The first commercial enrichment plant built in the U.S. can begin commercial operations
The NRC said in a statement it completed the readiness review of the Louisiana Energy in Lea County, N.M., and concluded that the facility can begin operation of the first cascade under its NRC license. A cascade is a series of rotating cylinders using centrifugal force to separate uranium isotopes.
LES CEO Gregory Smith told AP NRC’s approval is a “turning point” for the nation’s nuclear industry. The plant has contracts with Duke, Exelon, Dominion, and Progress Energy, among others, to make fuel for their reactors.
According to a report in Fuel Cycle Week for June 3, NM Governor Bill Richardson said at a ribbon cutting ceremony, "Urenco always kept their word on what they were going to do and what their timelines were."
Demand for nuclear fuel project to increase
At the full operational capacity the $2 billion plant will produce about 3 million SWU of enriched uranium a year or about 25% of current demand in the U.S. market. Demand for enriched uranium is likely to increase over the next decade which is why Urenco amended the NRC license to be able to produce up to 6 million SWU.
There are 104 operating nuclear reactors in the U.S. The NRC currently has 13 license applications pending for new reactors. According to the Department of Energy’s Nuclear Power Deployment Scorecard for June 2010,
- Nine utilities have ordered large, long-lead nuclear component forgings from three reactor vendors.
- Four Engineering, Procurement, and Construction Contracts signed (Vogtle, V.C. Summer, STP, and Shearon Harris).
- TVA resumed construction of Watts Bar 2; construction permits reinstated for Bellefonte 1 & 2.
Additionally, in 2013 the current Megatons-to-Megawatts program that blends down Russian HEU will come to an end. The program, managed by USEC, currently provides up to half the nuclear fuel used by U.S. reactors.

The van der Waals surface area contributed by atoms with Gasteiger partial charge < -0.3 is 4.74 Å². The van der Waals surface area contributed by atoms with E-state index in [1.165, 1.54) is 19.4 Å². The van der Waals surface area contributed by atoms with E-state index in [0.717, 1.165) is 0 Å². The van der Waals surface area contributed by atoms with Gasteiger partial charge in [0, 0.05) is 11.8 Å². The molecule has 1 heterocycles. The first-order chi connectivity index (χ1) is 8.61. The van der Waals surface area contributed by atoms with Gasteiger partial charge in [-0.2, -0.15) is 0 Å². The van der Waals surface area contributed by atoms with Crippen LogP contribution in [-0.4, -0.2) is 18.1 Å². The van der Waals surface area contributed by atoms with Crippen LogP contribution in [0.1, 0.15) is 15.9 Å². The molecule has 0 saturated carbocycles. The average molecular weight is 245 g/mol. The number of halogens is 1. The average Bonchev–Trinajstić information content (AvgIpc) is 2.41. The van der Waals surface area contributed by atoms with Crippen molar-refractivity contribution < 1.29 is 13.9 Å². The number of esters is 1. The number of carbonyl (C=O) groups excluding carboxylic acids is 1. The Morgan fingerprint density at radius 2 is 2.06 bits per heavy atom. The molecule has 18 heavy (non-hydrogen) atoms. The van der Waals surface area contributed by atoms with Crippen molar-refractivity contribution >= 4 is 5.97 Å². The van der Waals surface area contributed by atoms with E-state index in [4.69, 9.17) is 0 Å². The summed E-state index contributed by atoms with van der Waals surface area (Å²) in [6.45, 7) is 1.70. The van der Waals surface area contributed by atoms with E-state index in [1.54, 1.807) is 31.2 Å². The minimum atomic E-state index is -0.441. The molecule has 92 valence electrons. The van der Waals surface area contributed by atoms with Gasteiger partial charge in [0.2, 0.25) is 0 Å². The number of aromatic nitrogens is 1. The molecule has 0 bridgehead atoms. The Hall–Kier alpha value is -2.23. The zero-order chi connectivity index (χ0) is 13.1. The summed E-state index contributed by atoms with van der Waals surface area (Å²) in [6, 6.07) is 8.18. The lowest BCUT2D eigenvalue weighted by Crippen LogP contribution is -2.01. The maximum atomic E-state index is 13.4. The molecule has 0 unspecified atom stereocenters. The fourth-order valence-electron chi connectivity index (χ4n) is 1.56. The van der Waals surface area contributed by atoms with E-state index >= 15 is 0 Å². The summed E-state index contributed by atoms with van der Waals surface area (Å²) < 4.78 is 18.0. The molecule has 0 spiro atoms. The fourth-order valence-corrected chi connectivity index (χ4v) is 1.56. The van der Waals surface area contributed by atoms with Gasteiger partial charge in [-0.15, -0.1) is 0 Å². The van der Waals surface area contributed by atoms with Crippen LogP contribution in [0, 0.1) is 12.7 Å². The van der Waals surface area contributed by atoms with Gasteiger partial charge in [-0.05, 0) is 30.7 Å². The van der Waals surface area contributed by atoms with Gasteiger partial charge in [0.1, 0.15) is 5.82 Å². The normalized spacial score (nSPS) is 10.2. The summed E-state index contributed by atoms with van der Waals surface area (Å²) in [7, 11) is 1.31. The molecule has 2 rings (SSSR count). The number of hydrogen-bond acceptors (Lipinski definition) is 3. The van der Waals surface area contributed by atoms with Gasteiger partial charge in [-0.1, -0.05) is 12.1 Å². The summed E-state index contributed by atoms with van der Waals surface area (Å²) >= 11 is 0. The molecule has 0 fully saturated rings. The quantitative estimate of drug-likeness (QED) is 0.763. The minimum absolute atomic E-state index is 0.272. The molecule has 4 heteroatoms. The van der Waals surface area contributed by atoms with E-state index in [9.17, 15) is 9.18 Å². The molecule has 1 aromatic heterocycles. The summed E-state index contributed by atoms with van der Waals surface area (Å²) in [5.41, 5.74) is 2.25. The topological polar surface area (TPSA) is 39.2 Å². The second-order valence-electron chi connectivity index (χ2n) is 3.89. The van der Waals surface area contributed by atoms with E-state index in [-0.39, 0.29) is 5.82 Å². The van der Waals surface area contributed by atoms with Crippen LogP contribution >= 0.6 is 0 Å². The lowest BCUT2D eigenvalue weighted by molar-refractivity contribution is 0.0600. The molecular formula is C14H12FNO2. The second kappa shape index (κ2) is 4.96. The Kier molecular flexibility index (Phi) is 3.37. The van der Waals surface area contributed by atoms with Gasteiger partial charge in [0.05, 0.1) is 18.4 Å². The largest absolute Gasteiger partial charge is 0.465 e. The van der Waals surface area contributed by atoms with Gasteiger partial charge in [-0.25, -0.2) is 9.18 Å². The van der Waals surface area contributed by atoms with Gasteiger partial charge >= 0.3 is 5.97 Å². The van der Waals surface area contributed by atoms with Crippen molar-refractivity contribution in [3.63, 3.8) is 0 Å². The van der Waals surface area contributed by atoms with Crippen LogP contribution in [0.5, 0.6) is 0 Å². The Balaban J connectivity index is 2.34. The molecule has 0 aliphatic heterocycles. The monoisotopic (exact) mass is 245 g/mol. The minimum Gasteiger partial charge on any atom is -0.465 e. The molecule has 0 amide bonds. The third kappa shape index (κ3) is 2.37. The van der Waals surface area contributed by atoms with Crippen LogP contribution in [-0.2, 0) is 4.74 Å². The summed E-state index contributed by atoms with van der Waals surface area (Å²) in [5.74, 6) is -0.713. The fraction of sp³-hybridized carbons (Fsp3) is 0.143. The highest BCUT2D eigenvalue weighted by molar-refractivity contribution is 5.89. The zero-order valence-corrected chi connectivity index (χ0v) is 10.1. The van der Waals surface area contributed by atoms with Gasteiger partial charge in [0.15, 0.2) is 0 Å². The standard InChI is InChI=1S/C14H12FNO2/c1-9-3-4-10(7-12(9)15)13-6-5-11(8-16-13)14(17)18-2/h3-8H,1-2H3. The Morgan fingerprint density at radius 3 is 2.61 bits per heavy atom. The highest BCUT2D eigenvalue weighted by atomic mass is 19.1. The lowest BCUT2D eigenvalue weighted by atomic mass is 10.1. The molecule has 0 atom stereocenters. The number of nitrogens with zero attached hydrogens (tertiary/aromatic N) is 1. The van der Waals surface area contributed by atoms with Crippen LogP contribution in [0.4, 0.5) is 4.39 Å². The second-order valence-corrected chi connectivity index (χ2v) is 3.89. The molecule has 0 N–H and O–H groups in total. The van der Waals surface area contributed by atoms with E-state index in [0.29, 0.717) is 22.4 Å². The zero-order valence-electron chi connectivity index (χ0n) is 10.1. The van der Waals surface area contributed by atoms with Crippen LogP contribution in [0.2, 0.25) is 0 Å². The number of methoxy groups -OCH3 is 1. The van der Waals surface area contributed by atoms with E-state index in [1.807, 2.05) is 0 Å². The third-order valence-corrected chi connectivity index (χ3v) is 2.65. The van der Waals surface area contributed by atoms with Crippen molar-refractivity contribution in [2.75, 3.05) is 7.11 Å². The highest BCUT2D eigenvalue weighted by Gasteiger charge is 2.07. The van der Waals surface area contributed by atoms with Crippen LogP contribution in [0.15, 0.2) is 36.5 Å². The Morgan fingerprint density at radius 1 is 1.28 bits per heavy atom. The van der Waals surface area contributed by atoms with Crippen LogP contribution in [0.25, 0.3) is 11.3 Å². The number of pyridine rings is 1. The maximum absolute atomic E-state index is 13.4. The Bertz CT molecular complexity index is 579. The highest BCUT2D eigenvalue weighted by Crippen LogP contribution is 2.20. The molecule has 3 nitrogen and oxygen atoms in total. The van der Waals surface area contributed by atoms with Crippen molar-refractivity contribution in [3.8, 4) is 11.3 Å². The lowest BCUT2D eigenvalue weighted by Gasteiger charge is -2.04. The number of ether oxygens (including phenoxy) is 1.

The LES URENCO USA Facility was granted an NRC license in June 2006, and the company began constructing the site’s buildings, centrifuges and security structures. The license allows LES to enrich uranium up to 5% U-235 for use in the manufacture of nuclear fuel for commercial power plants.
The NRC said the readiness review takes into account safety systems, training, operating procedures, security and other aspects of facility operation.
“Our inspectors have examined not only the construction and testing of systems, but the additional factors, including training and procedures,” said NRC Region II Administrator Luis Reyes. “Even after the first centrifuge is started, we will continue to inspect the operation to ensure the protection of people and the environment in the area.”
As a result of the green light from the NRC, the plant will begin accepting operational delivery of uranium hexafluoride (UF6) feed stock.
LES is a subsidiary of URENCO, a company that has been using centrifuge technology in Europe for more than 30 years. The Urenco USA facility (formerly the National Enrichment Facility) is the first to use Urenco's European centrifuge technology in the US. The same types of centrifuges are expected to be used in Areva’s Eagle Rock Facility.
In Europe Areva has an equity position in the manufacturer of the centrifuges used in the LES plant and which will also be used in the Eagle Rock Plant.
An interesting nonproliferation note is that the centrifuges are installed by the manufacturer and not by the plant owner and operator.
Other U.S. uranium enrichment plants
There are three other uranium enrichment plants under development in the U.S. They are Areva’s Eagle Rock Enrichment Plant near Idaho Falls, ID; USEC’s American Centrifuge Facility near Piketon, OH; and GE-Hiachi’s Laser Enrichment project at Wilmington, NC.
Areva’s plant recently received a $2 billion loan guarantee from the federal government. USEC said in May it will re-submit its application for a loan guarantee later this year. Neither Urenco nor GE-Hitachi have applied for loan guarantees.
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